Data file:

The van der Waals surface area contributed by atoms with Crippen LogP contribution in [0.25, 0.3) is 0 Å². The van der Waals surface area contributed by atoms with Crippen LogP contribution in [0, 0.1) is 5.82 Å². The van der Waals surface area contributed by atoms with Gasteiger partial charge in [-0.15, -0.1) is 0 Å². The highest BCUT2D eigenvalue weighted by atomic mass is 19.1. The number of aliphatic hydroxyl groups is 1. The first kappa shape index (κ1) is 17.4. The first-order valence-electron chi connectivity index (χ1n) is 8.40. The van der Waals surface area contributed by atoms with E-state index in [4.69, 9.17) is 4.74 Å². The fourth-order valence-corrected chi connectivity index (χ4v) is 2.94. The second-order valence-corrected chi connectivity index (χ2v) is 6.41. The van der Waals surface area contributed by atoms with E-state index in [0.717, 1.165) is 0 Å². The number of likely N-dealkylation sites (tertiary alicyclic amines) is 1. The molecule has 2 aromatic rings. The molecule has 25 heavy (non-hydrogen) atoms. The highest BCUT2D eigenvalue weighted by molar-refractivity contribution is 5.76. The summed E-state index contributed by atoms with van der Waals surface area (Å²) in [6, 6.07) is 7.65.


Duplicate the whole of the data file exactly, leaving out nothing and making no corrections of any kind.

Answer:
The van der Waals surface area contributed by atoms with Crippen LogP contribution in [0.25, 0.3) is 0 Å². The van der Waals surface area contributed by atoms with Crippen LogP contribution in [0, 0.1) is 5.82 Å². The van der Waals surface area contributed by atoms with Gasteiger partial charge in [-0.15, -0.1) is 0 Å². The highest BCUT2D eigenvalue weighted by atomic mass is 19.1. The number of aliphatic hydroxyl groups is 1. The first kappa shape index (κ1) is 17.4. The first-order valence-electron chi connectivity index (χ1n) is 8.40. The van der Waals surface area contributed by atoms with E-state index in [4.69, 9.17) is 4.74 Å². The fourth-order valence-corrected chi connectivity index (χ4v) is 2.94. The second-order valence-corrected chi connectivity index (χ2v) is 6.41. The van der Waals surface area contributed by atoms with E-state index in [0.717, 1.165) is 0 Å². The number of likely N-dealkylation sites (tertiary alicyclic amines) is 1. The molecule has 2 aromatic rings. The molecule has 25 heavy (non-hydrogen) atoms. The highest BCUT2D eigenvalue weighted by molar-refractivity contribution is 5.76. The summed E-state index contributed by atoms with van der Waals surface area (Å²) in [6, 6.07) is 7.65.